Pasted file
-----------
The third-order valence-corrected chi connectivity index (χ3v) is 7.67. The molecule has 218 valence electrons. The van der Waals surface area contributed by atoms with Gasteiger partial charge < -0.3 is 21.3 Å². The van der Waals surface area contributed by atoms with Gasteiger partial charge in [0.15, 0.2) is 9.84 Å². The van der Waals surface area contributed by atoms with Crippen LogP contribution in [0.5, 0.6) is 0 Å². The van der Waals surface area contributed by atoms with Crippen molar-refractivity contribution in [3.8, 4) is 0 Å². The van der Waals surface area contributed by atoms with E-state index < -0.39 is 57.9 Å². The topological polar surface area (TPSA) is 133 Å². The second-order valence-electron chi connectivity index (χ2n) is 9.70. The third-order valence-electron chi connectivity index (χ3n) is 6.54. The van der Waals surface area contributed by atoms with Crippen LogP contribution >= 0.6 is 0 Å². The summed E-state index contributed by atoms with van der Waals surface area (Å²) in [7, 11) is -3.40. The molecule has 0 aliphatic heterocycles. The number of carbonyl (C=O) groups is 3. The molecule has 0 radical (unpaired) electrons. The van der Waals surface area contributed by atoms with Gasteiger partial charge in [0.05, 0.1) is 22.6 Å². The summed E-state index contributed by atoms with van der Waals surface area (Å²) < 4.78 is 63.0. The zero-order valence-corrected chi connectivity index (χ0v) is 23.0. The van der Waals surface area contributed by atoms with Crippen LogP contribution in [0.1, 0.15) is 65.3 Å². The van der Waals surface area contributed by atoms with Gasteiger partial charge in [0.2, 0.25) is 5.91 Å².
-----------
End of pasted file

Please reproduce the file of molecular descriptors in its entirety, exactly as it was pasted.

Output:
The third-order valence-corrected chi connectivity index (χ3v) is 7.67. The molecule has 218 valence electrons. The van der Waals surface area contributed by atoms with Gasteiger partial charge < -0.3 is 21.3 Å². The van der Waals surface area contributed by atoms with Gasteiger partial charge in [0.15, 0.2) is 9.84 Å². The van der Waals surface area contributed by atoms with Crippen LogP contribution in [0.5, 0.6) is 0 Å². The van der Waals surface area contributed by atoms with Crippen molar-refractivity contribution in [3.8, 4) is 0 Å². The van der Waals surface area contributed by atoms with E-state index < -0.39 is 57.9 Å². The topological polar surface area (TPSA) is 133 Å². The second-order valence-electron chi connectivity index (χ2n) is 9.70. The third-order valence-electron chi connectivity index (χ3n) is 6.54. The van der Waals surface area contributed by atoms with Crippen LogP contribution >= 0.6 is 0 Å². The summed E-state index contributed by atoms with van der Waals surface area (Å²) in [7, 11) is -3.40. The molecule has 0 aliphatic heterocycles. The number of carbonyl (C=O) groups is 3. The molecule has 0 radical (unpaired) electrons. The van der Waals surface area contributed by atoms with Gasteiger partial charge in [0.05, 0.1) is 22.6 Å². The summed E-state index contributed by atoms with van der Waals surface area (Å²) < 4.78 is 63.0. The zero-order valence-corrected chi connectivity index (χ0v) is 23.0. The van der Waals surface area contributed by atoms with Crippen LogP contribution in [0.1, 0.15) is 65.3 Å². The van der Waals surface area contributed by atoms with Gasteiger partial charge in [0.2, 0.25) is 5.91 Å².